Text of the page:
twirl would be a good equivalent for turn


      https://www.duolingo.com/profile/LaMarGibson

      Ciao, Mary Tyler Moore!


      https://www.duolingo.com/profile/David-1960

      Why is it 'She turns her hat' and not 'She turns the hat' the sentence had 'il cappello'


      https://www.duolingo.com/profile/Abendstern29

      It should be the hat and not her hat. If it was her hat it should read il suo cappello


      https://www.duolingo.com/profile/JoukoSalon

      She turns the hat.(this hat can be where ever..and anybodys hat)


      https://www.duolingo.com/profile/magda740934

      That should be "lei gira il suo capello"


      https://www.duolingo.com/profile/ninatza

      Where is "her".... ???? I can see only "il cappello" and that means the hat


      https://www.duolingo.com/profile/Clare490927

      I think she tossed her cap at all of us.


      https://www.duolingo.com/profile/Clare490927

      I think she tosses her cap at all of us!


      https://www.duolingo.com/profile/jeanettepm

      What about 'twist' or 'twirl' or 'spin' they all make more sense than 'turn' does?!.. and there's certainly no indication that it's her own hat nor that she's wearing it- she may be a street performer who's entertaining the shoppers- who knows? (and who cares?)


      https://www.duolingo.com/profile/Donna643600

      As many people have pointed out "il cappello" is the hat and il suo cappello is her hat. Who can clarify the DL translation ?


      https://www.duolingo.com/profile/jan.in.sville

      So, let's conjecture an idiom like one in English. She flips her lid. I have heard a hat referred to as a lid. Flipping ones lid implies becoming angry or extremely emotional about something.


      https://www.duolingo.com/profile/SMCave

      Why not 'il suo cappello'?


      https://www.duolingo.com/profile/JohnFrost7

      Surely 'Lei gira il cappello' means 'she turns THE hat'? And 'Lei gira il suo cappello' would be 'she turns HER hat'?


      https://www.duolingo.com/profile/IrynaA2

      One of the strangest I've ever heard!


      https://www.duolingo.com/profile/Punderstatement

      Did she make eye contact with another trainer?


      https://www.duolingo.com/profile/Vickyzxr

      The right one : she turns THE hat


      https://www.duolingo.com/profile/ali315208

      The hat ? Or her hat ? Shame on u


      https://www.duolingo.com/profile/natalie171489

      What happened to "her" hat? I am reading this literally as "She turns the hat"


      https://www.duolingo.com/profile/TutuncuAhmet

      She turns her hat?? Where is "her" in the sentence??


      https://www.duolingo.com/profile/ClauMacch

      Not agreeing with "her" it should be the but there is no option for it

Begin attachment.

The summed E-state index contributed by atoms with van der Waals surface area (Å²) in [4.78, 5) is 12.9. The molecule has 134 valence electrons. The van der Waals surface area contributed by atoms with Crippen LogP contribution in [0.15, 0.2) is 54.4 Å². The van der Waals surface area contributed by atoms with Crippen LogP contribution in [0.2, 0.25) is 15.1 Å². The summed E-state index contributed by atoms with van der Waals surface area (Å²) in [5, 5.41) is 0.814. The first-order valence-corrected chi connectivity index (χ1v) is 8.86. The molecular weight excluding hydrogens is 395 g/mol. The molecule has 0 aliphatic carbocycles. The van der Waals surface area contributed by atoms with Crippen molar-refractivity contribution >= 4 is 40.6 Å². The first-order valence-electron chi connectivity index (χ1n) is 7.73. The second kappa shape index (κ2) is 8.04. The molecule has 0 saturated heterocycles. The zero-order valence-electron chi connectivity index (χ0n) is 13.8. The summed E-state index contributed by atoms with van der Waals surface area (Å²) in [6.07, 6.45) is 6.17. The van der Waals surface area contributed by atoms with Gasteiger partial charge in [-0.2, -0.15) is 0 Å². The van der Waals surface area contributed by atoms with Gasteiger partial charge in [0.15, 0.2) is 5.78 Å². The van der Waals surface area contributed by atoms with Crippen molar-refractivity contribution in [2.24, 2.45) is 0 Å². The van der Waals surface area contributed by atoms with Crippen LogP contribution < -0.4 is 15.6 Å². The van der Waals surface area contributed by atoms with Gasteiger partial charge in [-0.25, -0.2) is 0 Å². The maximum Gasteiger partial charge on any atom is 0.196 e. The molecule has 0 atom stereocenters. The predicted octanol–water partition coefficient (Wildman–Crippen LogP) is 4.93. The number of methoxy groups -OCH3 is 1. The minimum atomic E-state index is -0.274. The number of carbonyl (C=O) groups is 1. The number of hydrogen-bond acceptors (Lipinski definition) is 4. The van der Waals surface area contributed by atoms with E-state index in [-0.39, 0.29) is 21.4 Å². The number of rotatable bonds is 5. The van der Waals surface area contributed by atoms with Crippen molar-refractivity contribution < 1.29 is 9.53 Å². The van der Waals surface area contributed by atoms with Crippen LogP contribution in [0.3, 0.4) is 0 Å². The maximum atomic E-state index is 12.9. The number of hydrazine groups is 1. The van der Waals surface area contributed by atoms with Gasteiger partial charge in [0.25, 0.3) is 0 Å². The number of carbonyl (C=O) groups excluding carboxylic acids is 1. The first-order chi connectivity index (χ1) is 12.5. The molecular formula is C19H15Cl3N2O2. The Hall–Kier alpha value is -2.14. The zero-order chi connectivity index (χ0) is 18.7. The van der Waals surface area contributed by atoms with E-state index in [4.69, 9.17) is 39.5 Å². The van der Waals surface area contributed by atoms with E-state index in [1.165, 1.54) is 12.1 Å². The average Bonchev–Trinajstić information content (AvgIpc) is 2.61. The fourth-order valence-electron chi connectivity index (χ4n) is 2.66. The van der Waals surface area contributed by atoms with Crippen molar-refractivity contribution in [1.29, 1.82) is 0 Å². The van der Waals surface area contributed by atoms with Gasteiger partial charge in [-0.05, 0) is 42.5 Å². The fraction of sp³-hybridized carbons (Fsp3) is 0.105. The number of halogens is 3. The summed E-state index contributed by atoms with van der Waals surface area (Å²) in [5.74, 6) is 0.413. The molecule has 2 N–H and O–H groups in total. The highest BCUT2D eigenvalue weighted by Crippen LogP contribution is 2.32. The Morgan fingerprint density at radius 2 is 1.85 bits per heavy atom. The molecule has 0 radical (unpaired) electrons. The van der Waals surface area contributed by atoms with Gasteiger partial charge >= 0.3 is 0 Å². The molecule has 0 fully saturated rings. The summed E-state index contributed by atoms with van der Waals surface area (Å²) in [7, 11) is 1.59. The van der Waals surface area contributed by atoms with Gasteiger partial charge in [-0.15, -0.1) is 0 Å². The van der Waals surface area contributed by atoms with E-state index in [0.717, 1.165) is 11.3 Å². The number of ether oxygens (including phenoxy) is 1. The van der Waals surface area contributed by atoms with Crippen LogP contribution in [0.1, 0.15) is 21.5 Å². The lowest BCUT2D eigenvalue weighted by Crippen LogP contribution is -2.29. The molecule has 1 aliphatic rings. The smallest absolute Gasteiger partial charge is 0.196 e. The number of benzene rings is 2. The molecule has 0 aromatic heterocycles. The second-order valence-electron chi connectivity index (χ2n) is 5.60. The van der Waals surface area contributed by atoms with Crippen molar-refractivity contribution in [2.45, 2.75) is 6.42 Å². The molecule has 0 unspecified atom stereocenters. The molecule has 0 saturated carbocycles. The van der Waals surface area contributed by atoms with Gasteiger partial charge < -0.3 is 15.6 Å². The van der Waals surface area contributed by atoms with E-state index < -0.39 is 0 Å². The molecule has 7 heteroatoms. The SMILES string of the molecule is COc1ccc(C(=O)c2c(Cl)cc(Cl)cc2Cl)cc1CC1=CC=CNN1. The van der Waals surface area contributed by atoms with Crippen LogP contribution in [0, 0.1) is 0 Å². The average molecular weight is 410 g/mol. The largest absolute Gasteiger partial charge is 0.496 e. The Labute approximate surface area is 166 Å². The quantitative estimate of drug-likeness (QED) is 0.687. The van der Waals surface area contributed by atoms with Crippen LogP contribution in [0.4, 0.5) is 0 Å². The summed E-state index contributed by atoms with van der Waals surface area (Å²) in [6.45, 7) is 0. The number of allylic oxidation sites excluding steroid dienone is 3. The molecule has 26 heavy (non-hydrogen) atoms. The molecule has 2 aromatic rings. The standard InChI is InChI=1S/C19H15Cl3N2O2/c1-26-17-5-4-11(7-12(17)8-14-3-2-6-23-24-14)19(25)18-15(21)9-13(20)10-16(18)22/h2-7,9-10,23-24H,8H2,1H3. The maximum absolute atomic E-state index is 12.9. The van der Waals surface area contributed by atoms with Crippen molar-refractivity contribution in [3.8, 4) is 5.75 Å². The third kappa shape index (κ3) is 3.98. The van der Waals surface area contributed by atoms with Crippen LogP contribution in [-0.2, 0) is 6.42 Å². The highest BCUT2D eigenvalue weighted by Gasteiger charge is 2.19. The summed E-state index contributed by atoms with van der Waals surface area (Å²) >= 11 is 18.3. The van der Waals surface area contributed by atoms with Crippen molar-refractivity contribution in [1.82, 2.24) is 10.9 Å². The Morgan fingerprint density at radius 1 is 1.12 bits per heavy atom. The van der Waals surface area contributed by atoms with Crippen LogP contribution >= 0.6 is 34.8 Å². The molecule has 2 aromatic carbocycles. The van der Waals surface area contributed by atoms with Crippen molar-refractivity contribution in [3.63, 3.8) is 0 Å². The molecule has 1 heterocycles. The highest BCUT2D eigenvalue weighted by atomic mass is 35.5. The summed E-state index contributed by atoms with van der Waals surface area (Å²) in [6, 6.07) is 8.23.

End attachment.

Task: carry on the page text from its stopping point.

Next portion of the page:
https://www.duolingo.com/profile/SOPHIE176519

      For me: She turnes the hat !! Please look for the errors in this App


      https://www.duolingo.com/profile/Mallinche

      "the" of the not her!!


      https://www.duolingo.com/profile/Anne609994

      Why not -----il suo cappello?


      https://www.duolingo.com/profile/MarinaLoma3

      Would saying "she rotates the hat" or "she rotates her hat" be also correct?


      https://www.duolingo.com/profile/JillHOOD2

      Turn in english can also mean swivel or spin. If using turn it might be said she turns her hat around. Like putting a baseball hat on backwards. I think DL could upload a picture of the event and then we would know the type of phase used in english for the action, which ,may not be a direct translation and vv.


      [deactivated user]

        HER and THE are different. Why would we assume it was her hat? Maybe her husband needed adjusting before leaving the house?


        https://www.duolingo.com/profile/bakkabilie

        I would translatie this sentence into: she turns the hat


        https://www.duolingo.com/profile/BradHorne2

        I think this is wrong. It translates to "she turns THE hat".


        https://www.duolingo.com/profile/galiaitalia

        Where is her in the sentence?


        https://www.duolingo.com/profile/Eyal298439

        "Turns the hat" not "her hat"


        https://www.duolingo.com/profile/dinghao42

        Good comments. We all got it correct, but how do we know it's her hat? Il suo capello, or il proprio capello...would seem to be more precise. Perhaps she wanted to turn her hat to make the boys turn their heads - LOL! Italian is fun!


        https://www.duolingo.com/profile/EvelynePer14

        Yes, it should translate as the hat in.my opinion


        https://www.duolingo.com/profile/IreneSalo1

        how do you figure out when the word should be "giro" or "gira"? I thought the verb is to match the object.